The colours are quite good, although there is a predominance of blue in the lighting and sets that can become disconcerting at times. This was a decision made by the film makers however, and not a problem with the DVD. When there are bright reds, yellows, and greens (usually in the form of lights), the transfer has no problems.
There were no MPEG artefacts to be seen in this transfer. Aliasing was also non-existent, however there was a severe case of wobble at 27:52, although whether this was a result of the film-to-video transfer or was an artefact introduced during the actual filming is hard to say due to the severity of the wobble. Film artefacts, both black and white, are constantly present throughout the transfer, as was a significant level of grain. Both of these aspects are quite disappointing when taking into account the recent vintage of this film.
This disc is RSDL formatted with the layer change occurring at 50:37, roughly half-way through Chapter 16. The change occurs during a scene transition, but is still relatively noticeable as there is no fade to black. However, it does not particularly detract from the flow of the movie in any great way.
There are 5 audio tracks. All are recorded in Dolby Digital 5.1 at the higher bitrate of 448Kb/s. The soundtracks are the original English, and dubs in German, French, Italian and Spanish.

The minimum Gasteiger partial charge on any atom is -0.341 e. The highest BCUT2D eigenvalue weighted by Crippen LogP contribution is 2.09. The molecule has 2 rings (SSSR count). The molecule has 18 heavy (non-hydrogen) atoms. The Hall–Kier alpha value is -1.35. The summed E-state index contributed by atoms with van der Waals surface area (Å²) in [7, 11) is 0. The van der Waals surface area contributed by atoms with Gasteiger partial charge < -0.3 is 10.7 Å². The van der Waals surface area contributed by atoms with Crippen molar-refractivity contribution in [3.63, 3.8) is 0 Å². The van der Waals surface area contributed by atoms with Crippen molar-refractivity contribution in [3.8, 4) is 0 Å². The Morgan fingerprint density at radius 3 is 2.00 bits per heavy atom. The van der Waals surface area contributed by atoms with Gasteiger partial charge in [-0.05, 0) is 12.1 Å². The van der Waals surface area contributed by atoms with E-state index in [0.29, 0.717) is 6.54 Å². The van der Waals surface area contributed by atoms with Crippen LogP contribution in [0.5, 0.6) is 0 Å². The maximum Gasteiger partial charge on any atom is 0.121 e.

The dialogue was generally easy to understand at all times, even over some of the louder effects noises.
Audio sync for the most part was good, but there were times when dialogue was obviously out of sync, reflecting more the use of looping than any problems with the DVD.
The score by David Williams is typical science fiction fare with eerie orchestral pieces carrying most of the movie, and action sequences backed by more expansive and higher tempo pieces. The score is not intrusive and is generally not noticed, giving a good indication that it does its job very well.
The surround channels were only used during action sequences and specific effects shots. The soundscape had a tendency to become very front-biased at times during dialogue, regardless of other action. This is a pity, as a space-ship is a good place to have creaks and other strange noises happening at all locations. Due to the sporadic nature of their use, the surrounds tended to call attention to themselves more than they should have.
The subwoofer was generally well-used, although not to the extent that could have been expected given the genre of the movie.
|Surround Channel Use|
The Region 4 version of this disc misses out on;
The video quality is disappointing, with a predominance of grain and film artefacts.
The audio quality is good but not great, with surround use being particularly disappointing.
The extras are satisfactory, but not brilliant.
|DVD||Pioneer DV-535, using S-Video output|
|Display||RCA 80cm. Calibrated with Video Essentials. This display device is 16x9 capable.|
|Audio Decoder||Built in to amplifier/receiver. Calibrated with Video Essentials.|
|Amplification||Onkyo TX-DS787, THX Select|
|Speakers||All matching Vifa Drivers: centre 2x6.5" + 1" tweeter (d'appolito); fronts and rears 6.5" + 1" tweeter; centre rear 5" + 1" tweeter; sub 10" (150WRMS)|